I hadn’t thought about brass rubbings in a long time. My next door neighbor when I was a kid had some but I’d pretty much forgotten them until I saw these.
I’ve fully intended, for several weeks now to take a walk to my wonderful local library, get a few books on brass rubbings and figure out who these people were. Unfortunately there have been other things to do and now that my house has been inspected by a local energy efficiency remodeling program* I won’t be seeing the inside of a library for quite some time.
So, we have two brass rubbings for sale. These are part of a tradition of copying funerary brass monuments onto paper using graphite, chalk or colored wax.
This st was done with heavy black paper and gold colored wax and probably were done in the 1960′s or possibly the 1970′s (before government agencies banned the practice due to excessive wear).
The smaller one, pictured on the left above, is an ecclesiastical male figure and measures 15 inches by 31 1/2 inches. The larger one is of a woman with a belt with emblems that look similar to Tudor or Yorkshire Roses and it measures 18 3/4 inches by 41 1/2 inches.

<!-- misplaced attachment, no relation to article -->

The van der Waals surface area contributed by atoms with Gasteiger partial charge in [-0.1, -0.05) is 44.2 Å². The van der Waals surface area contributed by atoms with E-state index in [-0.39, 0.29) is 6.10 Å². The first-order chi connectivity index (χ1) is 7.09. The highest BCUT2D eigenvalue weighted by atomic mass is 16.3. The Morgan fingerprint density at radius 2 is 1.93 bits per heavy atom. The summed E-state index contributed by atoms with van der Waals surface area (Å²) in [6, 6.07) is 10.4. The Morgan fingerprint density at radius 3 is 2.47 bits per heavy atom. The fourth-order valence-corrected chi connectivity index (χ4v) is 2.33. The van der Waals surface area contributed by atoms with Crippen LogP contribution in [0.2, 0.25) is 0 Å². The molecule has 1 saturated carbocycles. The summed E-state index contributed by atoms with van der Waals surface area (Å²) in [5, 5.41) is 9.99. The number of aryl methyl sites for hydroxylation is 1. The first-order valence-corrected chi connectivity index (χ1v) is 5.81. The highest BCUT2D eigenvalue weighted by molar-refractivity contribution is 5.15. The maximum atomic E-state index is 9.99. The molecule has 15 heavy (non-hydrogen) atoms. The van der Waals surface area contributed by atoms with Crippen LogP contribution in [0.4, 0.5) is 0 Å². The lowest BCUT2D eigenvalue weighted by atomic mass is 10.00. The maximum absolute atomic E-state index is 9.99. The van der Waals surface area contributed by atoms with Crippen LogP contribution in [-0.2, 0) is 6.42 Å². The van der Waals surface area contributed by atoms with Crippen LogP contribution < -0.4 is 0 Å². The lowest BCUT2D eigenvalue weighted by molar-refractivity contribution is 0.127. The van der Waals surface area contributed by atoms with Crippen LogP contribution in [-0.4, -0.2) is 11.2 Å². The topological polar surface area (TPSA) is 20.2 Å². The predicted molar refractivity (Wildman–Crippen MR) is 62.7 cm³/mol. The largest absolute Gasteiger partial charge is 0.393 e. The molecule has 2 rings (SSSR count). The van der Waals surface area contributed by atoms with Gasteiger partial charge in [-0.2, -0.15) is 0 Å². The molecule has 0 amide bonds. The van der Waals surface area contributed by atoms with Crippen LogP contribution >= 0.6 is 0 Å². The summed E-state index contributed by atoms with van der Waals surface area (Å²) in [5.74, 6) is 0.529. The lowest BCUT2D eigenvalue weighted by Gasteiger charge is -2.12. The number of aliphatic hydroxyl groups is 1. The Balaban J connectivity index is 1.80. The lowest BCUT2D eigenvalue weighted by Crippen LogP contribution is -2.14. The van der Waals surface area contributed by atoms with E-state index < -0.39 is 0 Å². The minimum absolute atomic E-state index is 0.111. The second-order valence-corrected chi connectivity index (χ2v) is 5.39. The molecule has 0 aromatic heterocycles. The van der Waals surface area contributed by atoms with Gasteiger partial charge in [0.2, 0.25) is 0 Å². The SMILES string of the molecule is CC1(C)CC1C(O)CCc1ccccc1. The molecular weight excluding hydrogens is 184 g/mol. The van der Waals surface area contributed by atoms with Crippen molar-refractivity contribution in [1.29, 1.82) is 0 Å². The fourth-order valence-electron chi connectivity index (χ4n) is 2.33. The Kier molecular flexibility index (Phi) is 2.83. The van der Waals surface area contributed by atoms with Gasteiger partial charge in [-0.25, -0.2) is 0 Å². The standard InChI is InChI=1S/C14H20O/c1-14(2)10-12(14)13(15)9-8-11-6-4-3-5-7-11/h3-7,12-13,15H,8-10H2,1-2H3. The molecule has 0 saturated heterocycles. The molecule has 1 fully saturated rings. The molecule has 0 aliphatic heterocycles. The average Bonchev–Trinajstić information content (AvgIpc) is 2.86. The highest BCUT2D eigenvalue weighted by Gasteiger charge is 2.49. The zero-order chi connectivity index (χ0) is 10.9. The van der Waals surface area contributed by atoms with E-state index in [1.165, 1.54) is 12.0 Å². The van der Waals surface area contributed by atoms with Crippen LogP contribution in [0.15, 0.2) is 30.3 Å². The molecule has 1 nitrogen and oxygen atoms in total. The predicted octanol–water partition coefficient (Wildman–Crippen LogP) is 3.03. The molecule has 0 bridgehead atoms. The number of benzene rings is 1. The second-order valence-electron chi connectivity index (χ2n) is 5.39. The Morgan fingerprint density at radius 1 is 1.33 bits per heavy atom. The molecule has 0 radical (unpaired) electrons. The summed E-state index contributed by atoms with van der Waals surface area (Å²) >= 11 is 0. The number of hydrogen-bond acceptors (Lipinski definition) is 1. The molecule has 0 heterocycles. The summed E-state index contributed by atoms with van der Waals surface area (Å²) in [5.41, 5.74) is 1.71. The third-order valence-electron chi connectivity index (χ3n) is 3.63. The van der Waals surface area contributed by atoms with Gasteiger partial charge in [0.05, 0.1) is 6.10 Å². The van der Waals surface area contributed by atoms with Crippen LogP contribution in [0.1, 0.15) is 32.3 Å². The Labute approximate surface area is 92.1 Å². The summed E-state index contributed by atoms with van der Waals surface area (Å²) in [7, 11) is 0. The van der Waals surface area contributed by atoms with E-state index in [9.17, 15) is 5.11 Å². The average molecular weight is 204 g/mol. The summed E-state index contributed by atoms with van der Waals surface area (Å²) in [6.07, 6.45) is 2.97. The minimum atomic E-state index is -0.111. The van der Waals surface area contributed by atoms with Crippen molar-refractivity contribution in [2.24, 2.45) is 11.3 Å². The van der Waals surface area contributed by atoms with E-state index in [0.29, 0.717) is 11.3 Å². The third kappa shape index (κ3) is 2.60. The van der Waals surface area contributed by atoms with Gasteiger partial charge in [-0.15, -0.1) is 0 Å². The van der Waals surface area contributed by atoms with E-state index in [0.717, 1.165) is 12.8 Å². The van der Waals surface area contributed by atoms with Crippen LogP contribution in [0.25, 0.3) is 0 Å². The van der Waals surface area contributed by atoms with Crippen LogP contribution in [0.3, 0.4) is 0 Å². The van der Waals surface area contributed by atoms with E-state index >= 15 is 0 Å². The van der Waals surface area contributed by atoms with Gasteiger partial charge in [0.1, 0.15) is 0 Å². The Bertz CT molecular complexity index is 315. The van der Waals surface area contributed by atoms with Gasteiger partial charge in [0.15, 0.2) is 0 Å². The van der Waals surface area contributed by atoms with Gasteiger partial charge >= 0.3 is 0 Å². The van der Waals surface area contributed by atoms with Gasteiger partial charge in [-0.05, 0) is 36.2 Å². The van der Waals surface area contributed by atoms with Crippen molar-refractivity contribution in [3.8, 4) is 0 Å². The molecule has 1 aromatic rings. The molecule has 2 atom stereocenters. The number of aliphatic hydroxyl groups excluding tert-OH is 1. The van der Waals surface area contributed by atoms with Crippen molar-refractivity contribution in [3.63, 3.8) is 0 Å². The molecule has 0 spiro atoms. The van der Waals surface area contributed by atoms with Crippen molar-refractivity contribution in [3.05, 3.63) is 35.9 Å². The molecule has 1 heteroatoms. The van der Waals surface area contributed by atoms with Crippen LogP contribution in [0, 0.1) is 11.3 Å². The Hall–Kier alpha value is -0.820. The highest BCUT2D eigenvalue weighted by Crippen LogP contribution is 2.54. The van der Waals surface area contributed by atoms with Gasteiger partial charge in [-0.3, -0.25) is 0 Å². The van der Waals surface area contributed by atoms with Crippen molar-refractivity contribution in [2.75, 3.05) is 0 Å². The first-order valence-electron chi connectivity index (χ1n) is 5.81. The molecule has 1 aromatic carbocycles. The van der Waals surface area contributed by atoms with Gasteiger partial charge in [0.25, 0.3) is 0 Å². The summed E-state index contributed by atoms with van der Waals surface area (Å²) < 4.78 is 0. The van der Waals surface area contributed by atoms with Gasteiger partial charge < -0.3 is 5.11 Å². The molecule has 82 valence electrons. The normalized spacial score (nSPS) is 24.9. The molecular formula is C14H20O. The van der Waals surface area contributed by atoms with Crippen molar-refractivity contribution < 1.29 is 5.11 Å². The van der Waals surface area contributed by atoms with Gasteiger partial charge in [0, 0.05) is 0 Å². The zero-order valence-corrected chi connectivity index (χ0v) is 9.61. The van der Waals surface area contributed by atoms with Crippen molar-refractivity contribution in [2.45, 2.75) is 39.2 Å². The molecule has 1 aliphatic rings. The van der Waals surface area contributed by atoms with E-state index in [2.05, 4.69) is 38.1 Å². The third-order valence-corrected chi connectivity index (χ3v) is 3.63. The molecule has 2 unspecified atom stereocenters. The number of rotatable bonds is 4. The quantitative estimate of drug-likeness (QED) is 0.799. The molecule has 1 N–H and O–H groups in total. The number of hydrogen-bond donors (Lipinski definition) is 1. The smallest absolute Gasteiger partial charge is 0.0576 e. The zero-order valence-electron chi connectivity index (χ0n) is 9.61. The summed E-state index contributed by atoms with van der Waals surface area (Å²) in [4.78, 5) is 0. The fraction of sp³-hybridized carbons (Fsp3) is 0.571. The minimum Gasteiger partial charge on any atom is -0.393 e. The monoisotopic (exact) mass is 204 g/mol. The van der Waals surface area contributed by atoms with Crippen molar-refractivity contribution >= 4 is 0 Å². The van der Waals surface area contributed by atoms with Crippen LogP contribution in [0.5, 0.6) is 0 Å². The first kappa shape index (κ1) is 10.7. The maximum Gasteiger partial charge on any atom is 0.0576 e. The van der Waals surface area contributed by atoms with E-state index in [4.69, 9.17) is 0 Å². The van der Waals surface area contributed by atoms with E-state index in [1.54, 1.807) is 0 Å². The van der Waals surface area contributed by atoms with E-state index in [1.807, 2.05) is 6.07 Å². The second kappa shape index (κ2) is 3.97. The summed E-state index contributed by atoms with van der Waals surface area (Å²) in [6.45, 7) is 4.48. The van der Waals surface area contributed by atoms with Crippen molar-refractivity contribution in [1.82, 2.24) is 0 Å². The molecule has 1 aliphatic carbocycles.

They are both in good condition and we’re selling them separately. $50 each, framed.
*The take aways were that the “house breathes well”, the inspector when we bought it was a hack and that our house is really weird. Apparently when it was built they had a nearly flat roof and then added the peaked roof later, which is something that may be unique in Portland. Obviously whatever the story is, I’ve got a lot of work to do.
March 24, 2012
Unfortunately it was the “smooth-textured sausage of minced beef or pork usually smoked” rather than the mathematician and founder of cybernetics, Norbert Wiener, who was way more fun than a giant wheeled sausage.
Another in our recent series of Wallyware items, this time featuring Wally, a tube-meat shaped car (there’s a bit of symbolism for ya’) and a possibly illicit government grant.
Next time: Wally and the Beaver.
January 23, 2012
I know it feel like no one knows how it is, but we’ve been there Wally, we have. The first step though is to recognize you have a problem . . .
Eight inches in diameter, by Wallyware.
November 16, 2011
To facilitate one’s self-taught home Hindi lessons, the parts of the body, as defined by this drawing, are also labeled in English. Presumably this also works (but in the other direction) for Hindi speakers (and readers) who are learning English.